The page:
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Home > Press > Switching with molecules: Molecular switch will facilitate the development of pioneering electro-optical devices

A research team at the Technical University of Munich has developed molecular nanoswitches that can be toggled between two structurally different states using an applied voltage. They can serve as the basis for a pioneering class of devices that could replace silicon-based components with organic molecules.
CREDIT
Yuxiang Gong / TUM / Journal of the American Chemical Society
A research team at the Technical University of Munich has developed molecular nanoswitches that can be toggled between two structurally different states using an applied voltage. They can serve as the basis for a pioneering class of devices that could replace silicon-based components with organic molecules. CREDIT Yuxiang Gong / TUM / Journal of the American Chemical Society

Abstract:
A research team led by physicists at the Technical University of Munich (TUM) has developed molecular nanoswitches that can be toggled between two structurally different states using an applied voltage. They can serve as the basis for a pioneering class of devices that could replace silicon-based components with organic molecules.

Switching with molecules: Molecular switch will facilitate the development of pioneering electro-optical devices

Munich, Germany | Posted on May 25th, 2018

The development of new electronic technologies drives the incessant reduction of functional component sizes. In the context of an international collaborative effort, a team of physicists at the Technical University of Munich has successfully deployed a single molecule as a switching element for light signals.

"Switching with just a single molecule brings future electronics one step closer to the ultimate limit of miniaturization," says nanoscientist Joachim Reichert from the Physics Department of the Technical University of Munich.

Different structure - different optical properties

The team initially developed a method that allowed them to create precise electrical contacts with molecules in strong optical fields and to control them using an applied voltage. At a potential difference of around one volt, the molecule changes its structure: It becomes flat, conductive and scatters light.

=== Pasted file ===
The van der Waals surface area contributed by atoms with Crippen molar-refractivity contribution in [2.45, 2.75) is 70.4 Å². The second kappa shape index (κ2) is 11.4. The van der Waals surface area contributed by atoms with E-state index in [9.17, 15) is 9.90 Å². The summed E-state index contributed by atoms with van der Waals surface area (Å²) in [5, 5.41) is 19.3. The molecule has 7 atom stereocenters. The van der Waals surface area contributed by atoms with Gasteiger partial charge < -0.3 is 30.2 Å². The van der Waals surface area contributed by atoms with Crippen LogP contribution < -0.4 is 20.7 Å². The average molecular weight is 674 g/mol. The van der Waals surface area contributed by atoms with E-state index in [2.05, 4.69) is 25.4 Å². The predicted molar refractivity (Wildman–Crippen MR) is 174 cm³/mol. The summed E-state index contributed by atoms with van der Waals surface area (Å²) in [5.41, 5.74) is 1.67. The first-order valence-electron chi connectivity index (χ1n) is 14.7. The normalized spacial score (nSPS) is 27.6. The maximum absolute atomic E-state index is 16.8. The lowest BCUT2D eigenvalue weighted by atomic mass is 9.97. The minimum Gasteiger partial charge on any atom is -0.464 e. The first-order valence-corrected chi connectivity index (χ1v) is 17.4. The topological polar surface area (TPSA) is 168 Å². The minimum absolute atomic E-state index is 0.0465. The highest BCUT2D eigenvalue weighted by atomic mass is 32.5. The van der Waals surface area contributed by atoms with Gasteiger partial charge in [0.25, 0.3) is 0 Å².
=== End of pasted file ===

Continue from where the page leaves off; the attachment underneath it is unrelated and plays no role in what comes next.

This optical behavior, which differs depending on the structure of the molecule, is quite exciting for the researchers because the scattering activity - Raman scattering, in this case - can be both observed and, at the same time, switched on and off via an applied voltage.

Challenging technology

The researchers used molecules synthesized by teams based in Basel and Karlsruhe. The molecules can change their structure in specific ways when they are charged. They are arranged on a metal surface and contacted using the corner of a glass fragment with a very thin metal coating as a tip..

This serves as an electrical contact, light source and light collector, all in one. The researchers used the fragment to direct laser light to the molecule and measure tiny spectroscopic signals that vary with the applied voltage.

Contacting individual molecules electrically is extremely challenging from a technical point of view. The scientists have now successfully combined this procedure with single-molecule spectroscopy, allowing them to observe even the smallest structural changes in molecules with great precision.

Competition for Silicon

One goal of molecular electronics is to develop novel devices that can replace traditional silicon-based components using integrated and directly controllable molecules.

Thanks to its tiny dimensions, this nanosystem is suitable for applications in optoelectronics, in which light needs to be switched using variations in electrical potential.

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The research project was funded by the German Research Foundation (DFG) for the Cluster of Excellence Munich-Centre for Advanced Photonics (MAP) and SPP 1243, as well as the Eropean Union (ERC Advanced Grant MolArt and FET Measure 2D-ink).

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Contacts:
Andreas Battenberg

49-892-891-0510

Copyright © Technical University of Munich (TUM)

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